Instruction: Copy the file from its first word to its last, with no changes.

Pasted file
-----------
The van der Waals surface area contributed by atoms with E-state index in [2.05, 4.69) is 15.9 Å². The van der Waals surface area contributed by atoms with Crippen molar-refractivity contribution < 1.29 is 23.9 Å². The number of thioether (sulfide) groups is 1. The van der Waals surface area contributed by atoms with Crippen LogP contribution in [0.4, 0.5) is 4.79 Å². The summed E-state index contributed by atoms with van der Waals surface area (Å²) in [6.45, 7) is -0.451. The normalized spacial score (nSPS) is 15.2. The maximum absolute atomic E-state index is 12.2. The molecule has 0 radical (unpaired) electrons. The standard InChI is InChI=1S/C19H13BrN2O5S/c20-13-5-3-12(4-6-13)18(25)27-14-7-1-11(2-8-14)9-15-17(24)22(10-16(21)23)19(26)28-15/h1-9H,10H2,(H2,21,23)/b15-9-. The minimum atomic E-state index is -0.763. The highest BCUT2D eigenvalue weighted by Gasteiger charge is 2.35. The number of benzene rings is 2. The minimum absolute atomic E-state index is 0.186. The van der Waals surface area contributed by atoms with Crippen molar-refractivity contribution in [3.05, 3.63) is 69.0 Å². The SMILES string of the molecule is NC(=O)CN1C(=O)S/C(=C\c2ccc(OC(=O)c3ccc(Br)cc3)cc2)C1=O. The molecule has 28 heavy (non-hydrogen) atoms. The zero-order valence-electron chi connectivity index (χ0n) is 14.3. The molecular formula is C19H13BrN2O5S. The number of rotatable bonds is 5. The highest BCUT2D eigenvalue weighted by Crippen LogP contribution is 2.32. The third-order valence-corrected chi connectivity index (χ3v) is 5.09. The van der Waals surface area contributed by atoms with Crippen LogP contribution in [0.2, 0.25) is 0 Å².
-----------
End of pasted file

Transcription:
The van der Waals surface area contributed by atoms with E-state index in [2.05, 4.69) is 15.9 Å². The van der Waals surface area contributed by atoms with Crippen molar-refractivity contribution < 1.29 is 23.9 Å². The number of thioether (sulfide) groups is 1. The van der Waals surface area contributed by atoms with Crippen LogP contribution in [0.4, 0.5) is 4.79 Å². The summed E-state index contributed by atoms with van der Waals surface area (Å²) in [6.45, 7) is -0.451. The normalized spacial score (nSPS) is 15.2. The maximum absolute atomic E-state index is 12.2. The molecule has 0 radical (unpaired) electrons. The standard InChI is InChI=1S/C19H13BrN2O5S/c20-13-5-3-12(4-6-13)18(25)27-14-7-1-11(2-8-14)9-15-17(24)22(10-16(21)23)19(26)28-15/h1-9H,10H2,(H2,21,23)/b15-9-. The minimum atomic E-state index is -0.763. The highest BCUT2D eigenvalue weighted by Gasteiger charge is 2.35. The number of benzene rings is 2. The minimum absolute atomic E-state index is 0.186. The van der Waals surface area contributed by atoms with Crippen molar-refractivity contribution in [3.05, 3.63) is 69.0 Å². The SMILES string of the molecule is NC(=O)CN1C(=O)S/C(=C\c2ccc(OC(=O)c3ccc(Br)cc3)cc2)C1=O. The molecule has 28 heavy (non-hydrogen) atoms. The zero-order valence-electron chi connectivity index (χ0n) is 14.3. The molecular formula is C19H13BrN2O5S. The number of rotatable bonds is 5. The highest BCUT2D eigenvalue weighted by Crippen LogP contribution is 2.32. The third-order valence-corrected chi connectivity index (χ3v) is 5.09. The van der Waals surface area contributed by atoms with Crippen LogP contribution in [0.2, 0.25) is 0 Å².